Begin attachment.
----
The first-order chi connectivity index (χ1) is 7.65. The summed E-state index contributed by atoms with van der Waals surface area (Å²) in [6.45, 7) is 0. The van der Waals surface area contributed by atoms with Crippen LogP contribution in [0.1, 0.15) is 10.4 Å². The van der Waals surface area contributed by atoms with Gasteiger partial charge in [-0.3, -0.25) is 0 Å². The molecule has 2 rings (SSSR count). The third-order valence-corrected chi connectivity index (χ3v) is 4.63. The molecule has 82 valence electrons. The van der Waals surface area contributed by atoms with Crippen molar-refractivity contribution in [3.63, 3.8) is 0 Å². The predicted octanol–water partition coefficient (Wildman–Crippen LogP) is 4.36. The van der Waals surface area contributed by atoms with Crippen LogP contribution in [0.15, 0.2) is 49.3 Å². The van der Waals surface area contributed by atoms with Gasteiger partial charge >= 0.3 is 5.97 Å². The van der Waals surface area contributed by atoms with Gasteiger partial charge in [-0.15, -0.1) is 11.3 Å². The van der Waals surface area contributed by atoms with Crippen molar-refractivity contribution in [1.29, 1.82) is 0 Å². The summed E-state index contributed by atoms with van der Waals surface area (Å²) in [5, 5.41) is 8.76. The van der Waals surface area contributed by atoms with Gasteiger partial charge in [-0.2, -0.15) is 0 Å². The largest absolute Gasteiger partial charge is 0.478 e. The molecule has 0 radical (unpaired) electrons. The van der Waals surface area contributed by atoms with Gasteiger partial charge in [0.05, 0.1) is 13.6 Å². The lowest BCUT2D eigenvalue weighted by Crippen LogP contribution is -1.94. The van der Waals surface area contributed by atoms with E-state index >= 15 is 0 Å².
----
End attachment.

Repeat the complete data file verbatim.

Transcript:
The first-order chi connectivity index (χ1) is 7.65. The summed E-state index contributed by atoms with van der Waals surface area (Å²) in [6.45, 7) is 0. The van der Waals surface area contributed by atoms with Crippen LogP contribution in [0.1, 0.15) is 10.4 Å². The van der Waals surface area contributed by atoms with Gasteiger partial charge in [-0.3, -0.25) is 0 Å². The molecule has 2 rings (SSSR count). The third-order valence-corrected chi connectivity index (χ3v) is 4.63. The molecule has 82 valence electrons. The van der Waals surface area contributed by atoms with Crippen molar-refractivity contribution in [3.63, 3.8) is 0 Å². The predicted octanol–water partition coefficient (Wildman–Crippen LogP) is 4.36. The van der Waals surface area contributed by atoms with Crippen LogP contribution in [0.15, 0.2) is 49.3 Å². The van der Waals surface area contributed by atoms with Gasteiger partial charge >= 0.3 is 5.97 Å². The van der Waals surface area contributed by atoms with Gasteiger partial charge in [-0.15, -0.1) is 11.3 Å². The van der Waals surface area contributed by atoms with Crippen molar-refractivity contribution in [1.29, 1.82) is 0 Å². The summed E-state index contributed by atoms with van der Waals surface area (Å²) in [5, 5.41) is 8.76. The van der Waals surface area contributed by atoms with Gasteiger partial charge in [-0.2, -0.15) is 0 Å². The largest absolute Gasteiger partial charge is 0.478 e. The molecule has 0 radical (unpaired) electrons. The van der Waals surface area contributed by atoms with Gasteiger partial charge in [0.05, 0.1) is 13.6 Å². The lowest BCUT2D eigenvalue weighted by Crippen LogP contribution is -1.94. The van der Waals surface area contributed by atoms with E-state index >= 15 is 0 Å².